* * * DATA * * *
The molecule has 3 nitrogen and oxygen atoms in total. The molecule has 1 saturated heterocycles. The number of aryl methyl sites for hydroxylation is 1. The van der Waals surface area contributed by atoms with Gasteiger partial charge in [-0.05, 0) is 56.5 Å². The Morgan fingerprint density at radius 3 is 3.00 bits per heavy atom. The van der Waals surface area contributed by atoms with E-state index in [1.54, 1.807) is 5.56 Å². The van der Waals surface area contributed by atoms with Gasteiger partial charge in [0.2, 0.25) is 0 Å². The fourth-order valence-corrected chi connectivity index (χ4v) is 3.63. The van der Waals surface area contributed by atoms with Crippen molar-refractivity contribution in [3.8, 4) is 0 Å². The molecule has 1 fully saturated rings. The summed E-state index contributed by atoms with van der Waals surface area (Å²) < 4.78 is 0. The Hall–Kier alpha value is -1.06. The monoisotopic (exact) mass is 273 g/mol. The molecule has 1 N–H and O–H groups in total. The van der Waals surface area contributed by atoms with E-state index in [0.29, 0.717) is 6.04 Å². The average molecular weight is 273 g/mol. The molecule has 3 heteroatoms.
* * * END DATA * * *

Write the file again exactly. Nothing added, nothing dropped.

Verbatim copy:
The molecule has 3 nitrogen and oxygen atoms in total. The molecule has 1 saturated heterocycles. The number of aryl methyl sites for hydroxylation is 1. The van der Waals surface area contributed by atoms with Gasteiger partial charge in [-0.05, 0) is 56.5 Å². The Morgan fingerprint density at radius 3 is 3.00 bits per heavy atom. The van der Waals surface area contributed by atoms with E-state index in [1.54, 1.807) is 5.56 Å². The van der Waals surface area contributed by atoms with Gasteiger partial charge in [0.2, 0.25) is 0 Å². The fourth-order valence-corrected chi connectivity index (χ4v) is 3.63. The van der Waals surface area contributed by atoms with Crippen molar-refractivity contribution in [3.8, 4) is 0 Å². The molecule has 1 fully saturated rings. The summed E-state index contributed by atoms with van der Waals surface area (Å²) < 4.78 is 0. The Hall–Kier alpha value is -1.06. The monoisotopic (exact) mass is 273 g/mol. The molecule has 1 N–H and O–H groups in total. The van der Waals surface area contributed by atoms with E-state index in [0.29, 0.717) is 6.04 Å². The average molecular weight is 273 g/mol. The molecule has 3 heteroatoms.